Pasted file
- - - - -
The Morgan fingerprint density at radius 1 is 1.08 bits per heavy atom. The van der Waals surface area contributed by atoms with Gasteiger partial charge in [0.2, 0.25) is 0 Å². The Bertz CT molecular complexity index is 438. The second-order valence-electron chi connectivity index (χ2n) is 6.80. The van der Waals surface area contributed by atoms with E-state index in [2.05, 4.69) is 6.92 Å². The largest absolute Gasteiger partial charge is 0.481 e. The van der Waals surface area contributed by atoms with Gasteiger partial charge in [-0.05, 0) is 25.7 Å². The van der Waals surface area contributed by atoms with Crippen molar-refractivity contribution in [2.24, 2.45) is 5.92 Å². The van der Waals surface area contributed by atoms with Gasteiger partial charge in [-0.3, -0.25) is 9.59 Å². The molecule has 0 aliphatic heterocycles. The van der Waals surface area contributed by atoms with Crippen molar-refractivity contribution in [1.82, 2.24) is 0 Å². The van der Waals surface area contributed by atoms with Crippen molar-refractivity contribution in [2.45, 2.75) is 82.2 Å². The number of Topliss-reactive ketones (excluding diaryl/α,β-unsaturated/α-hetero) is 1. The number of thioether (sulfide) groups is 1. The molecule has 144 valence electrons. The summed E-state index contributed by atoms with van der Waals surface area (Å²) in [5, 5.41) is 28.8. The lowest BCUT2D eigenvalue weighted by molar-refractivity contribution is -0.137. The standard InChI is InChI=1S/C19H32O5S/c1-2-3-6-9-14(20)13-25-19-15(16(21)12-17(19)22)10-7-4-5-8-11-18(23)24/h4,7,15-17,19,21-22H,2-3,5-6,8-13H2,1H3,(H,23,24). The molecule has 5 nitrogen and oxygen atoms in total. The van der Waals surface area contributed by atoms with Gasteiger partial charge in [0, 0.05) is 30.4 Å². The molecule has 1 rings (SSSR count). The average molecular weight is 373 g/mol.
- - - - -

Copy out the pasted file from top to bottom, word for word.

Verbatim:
The Morgan fingerprint density at radius 1 is 1.08 bits per heavy atom. The van der Waals surface area contributed by atoms with Gasteiger partial charge in [0.2, 0.25) is 0 Å². The Bertz CT molecular complexity index is 438. The second-order valence-electron chi connectivity index (χ2n) is 6.80. The van der Waals surface area contributed by atoms with E-state index in [2.05, 4.69) is 6.92 Å². The largest absolute Gasteiger partial charge is 0.481 e. The van der Waals surface area contributed by atoms with Gasteiger partial charge in [-0.05, 0) is 25.7 Å². The van der Waals surface area contributed by atoms with Crippen molar-refractivity contribution in [2.24, 2.45) is 5.92 Å². The van der Waals surface area contributed by atoms with Gasteiger partial charge in [-0.3, -0.25) is 9.59 Å². The molecule has 0 aliphatic heterocycles. The van der Waals surface area contributed by atoms with Crippen molar-refractivity contribution in [1.82, 2.24) is 0 Å². The van der Waals surface area contributed by atoms with Crippen molar-refractivity contribution in [2.45, 2.75) is 82.2 Å². The number of Topliss-reactive ketones (excluding diaryl/α,β-unsaturated/α-hetero) is 1. The number of thioether (sulfide) groups is 1. The molecule has 144 valence electrons. The summed E-state index contributed by atoms with van der Waals surface area (Å²) in [5, 5.41) is 28.8. The lowest BCUT2D eigenvalue weighted by molar-refractivity contribution is -0.137. The standard InChI is InChI=1S/C19H32O5S/c1-2-3-6-9-14(20)13-25-19-15(16(21)12-17(19)22)10-7-4-5-8-11-18(23)24/h4,7,15-17,19,21-22H,2-3,5-6,8-13H2,1H3,(H,23,24). The molecule has 5 nitrogen and oxygen atoms in total. The van der Waals surface area contributed by atoms with Gasteiger partial charge in [0, 0.05) is 30.4 Å². The molecule has 1 rings (SSSR count). The average molecular weight is 373 g/mol.